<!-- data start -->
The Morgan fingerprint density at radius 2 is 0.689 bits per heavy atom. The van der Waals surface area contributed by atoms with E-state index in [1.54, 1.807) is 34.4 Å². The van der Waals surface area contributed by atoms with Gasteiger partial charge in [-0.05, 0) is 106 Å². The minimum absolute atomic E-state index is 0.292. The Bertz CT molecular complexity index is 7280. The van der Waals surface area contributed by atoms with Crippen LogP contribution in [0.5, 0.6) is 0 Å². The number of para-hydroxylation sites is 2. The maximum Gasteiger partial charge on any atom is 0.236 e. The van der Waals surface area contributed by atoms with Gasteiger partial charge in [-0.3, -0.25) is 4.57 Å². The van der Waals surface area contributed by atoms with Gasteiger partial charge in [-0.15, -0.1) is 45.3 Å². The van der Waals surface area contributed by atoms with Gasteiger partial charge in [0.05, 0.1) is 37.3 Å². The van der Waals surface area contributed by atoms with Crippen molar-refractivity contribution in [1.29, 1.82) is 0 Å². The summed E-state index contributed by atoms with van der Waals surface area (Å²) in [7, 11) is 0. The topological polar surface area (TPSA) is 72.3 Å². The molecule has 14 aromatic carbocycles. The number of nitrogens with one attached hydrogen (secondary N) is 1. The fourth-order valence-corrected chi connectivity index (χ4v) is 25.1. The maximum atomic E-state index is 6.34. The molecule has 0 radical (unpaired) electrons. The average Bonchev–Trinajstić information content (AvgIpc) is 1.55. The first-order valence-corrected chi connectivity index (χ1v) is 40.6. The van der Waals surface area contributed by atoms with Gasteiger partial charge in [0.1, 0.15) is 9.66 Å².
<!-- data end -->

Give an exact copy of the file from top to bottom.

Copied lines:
The Morgan fingerprint density at radius 2 is 0.689 bits per heavy atom. The van der Waals surface area contributed by atoms with E-state index in [1.54, 1.807) is 34.4 Å². The van der Waals surface area contributed by atoms with Gasteiger partial charge in [-0.05, 0) is 106 Å². The minimum absolute atomic E-state index is 0.292. The Bertz CT molecular complexity index is 7280. The van der Waals surface area contributed by atoms with Crippen LogP contribution in [0.5, 0.6) is 0 Å². The number of para-hydroxylation sites is 2. The maximum Gasteiger partial charge on any atom is 0.236 e. The van der Waals surface area contributed by atoms with Gasteiger partial charge in [-0.3, -0.25) is 4.57 Å². The van der Waals surface area contributed by atoms with Gasteiger partial charge in [-0.15, -0.1) is 45.3 Å². The van der Waals surface area contributed by atoms with Gasteiger partial charge in [0.05, 0.1) is 37.3 Å². The van der Waals surface area contributed by atoms with Crippen molar-refractivity contribution in [1.29, 1.82) is 0 Å². The summed E-state index contributed by atoms with van der Waals surface area (Å²) in [7, 11) is 0. The topological polar surface area (TPSA) is 72.3 Å². The molecule has 14 aromatic carbocycles. The number of nitrogens with one attached hydrogen (secondary N) is 1. The fourth-order valence-corrected chi connectivity index (χ4v) is 25.1. The maximum atomic E-state index is 6.34. The molecule has 0 radical (unpaired) electrons. The average Bonchev–Trinajstić information content (AvgIpc) is 1.55. The first-order valence-corrected chi connectivity index (χ1v) is 40.6. The van der Waals surface area contributed by atoms with Gasteiger partial charge in [0.1, 0.15) is 9.66 Å².